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AS Wrap Up

Dr. Shelly Dunne  Featured
June 11 2016 9:25 AM ET via RheumReports RheumReports

It has a productive and enjoyable EULAR in London this year! None of the transport nightmares that we had in Rome last year, pleasant weather and much learning.

My summary of the key learning points in AS are the following:

  1. Secukinumab has arrived. We have a new non-TNF option which is effacious with now 104 week data presented here from the Measure 2 study. Excellent safety profile. Jury is still out on prevention of radiographic progression. Is it better than a TNFi? No head to head trials are available but from indirect comparison of trials presented here, it appears to be as good as a TNFi.

  2. Non-radiographic axial SpA: these patients look similar to AS with the exception of higher percentage of females and less baseline damage with equal burden of disease.The RAPID axSpA trial presented today in the poster session is the first long-term trial of a TNFi (certolizumab pegol) to assess efficacy and safety in a broad AS population, including both AS and nr-axSpA at randomization. Results showed equal efficacy in both groups out to 204 weeks of treatment with similar retention rates and no new safety signals. Radiographic analysis still in progress; maybe ready in time for ACR 2016. I had a chance to speak with the author Dr van der Heijde who pointed out that regardless of radiographic progression, these patients need to be treated due to the similar burden of disease and poor workplace and household productivity that they have.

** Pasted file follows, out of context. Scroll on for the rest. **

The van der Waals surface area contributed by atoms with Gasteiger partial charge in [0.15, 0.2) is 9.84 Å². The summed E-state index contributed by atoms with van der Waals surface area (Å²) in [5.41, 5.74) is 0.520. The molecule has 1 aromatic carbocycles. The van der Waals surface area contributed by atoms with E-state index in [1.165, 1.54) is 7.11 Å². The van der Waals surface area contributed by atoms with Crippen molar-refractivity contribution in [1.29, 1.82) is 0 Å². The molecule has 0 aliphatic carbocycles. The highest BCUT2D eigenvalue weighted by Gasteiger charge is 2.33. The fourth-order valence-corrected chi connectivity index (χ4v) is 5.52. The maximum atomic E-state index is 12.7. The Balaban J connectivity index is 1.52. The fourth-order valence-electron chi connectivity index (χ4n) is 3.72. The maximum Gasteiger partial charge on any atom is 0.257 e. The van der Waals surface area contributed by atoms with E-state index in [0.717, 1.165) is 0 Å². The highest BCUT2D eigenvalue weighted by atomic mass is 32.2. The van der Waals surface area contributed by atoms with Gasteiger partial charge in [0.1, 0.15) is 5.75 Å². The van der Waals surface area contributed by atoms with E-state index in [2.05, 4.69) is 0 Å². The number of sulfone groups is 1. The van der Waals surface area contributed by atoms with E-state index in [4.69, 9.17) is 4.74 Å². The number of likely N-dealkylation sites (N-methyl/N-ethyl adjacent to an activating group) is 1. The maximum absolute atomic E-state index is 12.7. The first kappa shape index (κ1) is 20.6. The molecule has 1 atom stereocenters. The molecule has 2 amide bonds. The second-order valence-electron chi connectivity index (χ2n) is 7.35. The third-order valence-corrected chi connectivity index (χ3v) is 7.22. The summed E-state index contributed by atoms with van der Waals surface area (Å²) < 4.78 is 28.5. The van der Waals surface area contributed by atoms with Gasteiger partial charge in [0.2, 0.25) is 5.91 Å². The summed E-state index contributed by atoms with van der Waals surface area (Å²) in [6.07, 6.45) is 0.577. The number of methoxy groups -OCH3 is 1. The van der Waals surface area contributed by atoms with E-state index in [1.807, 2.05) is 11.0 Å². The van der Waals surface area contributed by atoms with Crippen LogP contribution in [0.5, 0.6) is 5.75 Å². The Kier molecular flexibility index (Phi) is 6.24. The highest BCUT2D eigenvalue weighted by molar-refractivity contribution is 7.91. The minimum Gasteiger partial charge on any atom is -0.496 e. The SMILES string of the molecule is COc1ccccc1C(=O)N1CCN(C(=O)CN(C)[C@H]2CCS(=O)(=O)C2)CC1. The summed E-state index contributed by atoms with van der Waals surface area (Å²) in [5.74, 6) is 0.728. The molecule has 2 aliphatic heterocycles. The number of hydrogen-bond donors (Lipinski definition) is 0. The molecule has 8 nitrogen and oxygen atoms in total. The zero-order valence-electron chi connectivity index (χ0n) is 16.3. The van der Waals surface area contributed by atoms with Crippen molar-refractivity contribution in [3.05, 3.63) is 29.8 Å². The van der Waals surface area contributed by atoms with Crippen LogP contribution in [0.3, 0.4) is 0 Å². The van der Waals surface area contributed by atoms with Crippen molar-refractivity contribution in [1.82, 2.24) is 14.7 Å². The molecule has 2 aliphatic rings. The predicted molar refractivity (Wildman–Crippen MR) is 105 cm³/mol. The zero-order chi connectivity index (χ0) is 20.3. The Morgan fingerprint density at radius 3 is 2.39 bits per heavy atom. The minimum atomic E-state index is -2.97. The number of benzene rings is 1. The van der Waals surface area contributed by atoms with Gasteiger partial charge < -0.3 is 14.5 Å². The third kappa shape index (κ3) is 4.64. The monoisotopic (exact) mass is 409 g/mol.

3. Smoking is bad for everything now including AS.

  4. EULAR guidelines were presented today to cap off the congress. They are an update from the 2010 guidelines meant to combine EULAR and ASAS recommendations on the management of AS. The key points from the update are the emphasis on both pharmacological and non- pharmacological treatment, continued recommendation of NSAIDs first-line for symptomatic patients with an acceptable risk-benefit profile and more details about TNFi therapy. They are recommended for patients who have failed conventional treatment who have objective signs of inflammation by CRP or imaging. TNF inhibitors are first-line with a second TNFi or IL-17 recommended for TNF failures. Nothing earth shattering but nice to see we are practicing exactly as these guidelines suggest is best practice.

And that's a wrap. Cheerio from London.


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About the Author

Dr. Shelly Dunne
Dr. Shelly Dunne

Dr. Shelley Dunne is a graduate of Memorial University of Newfoundland School of Medicine. She completed her training in Internal Medicine and a fellowship in Rheumatology at the University of Toronto. She has been in private practice since 1998 and is currently a consulting rheumatologist at the Toronto East General Hospital.

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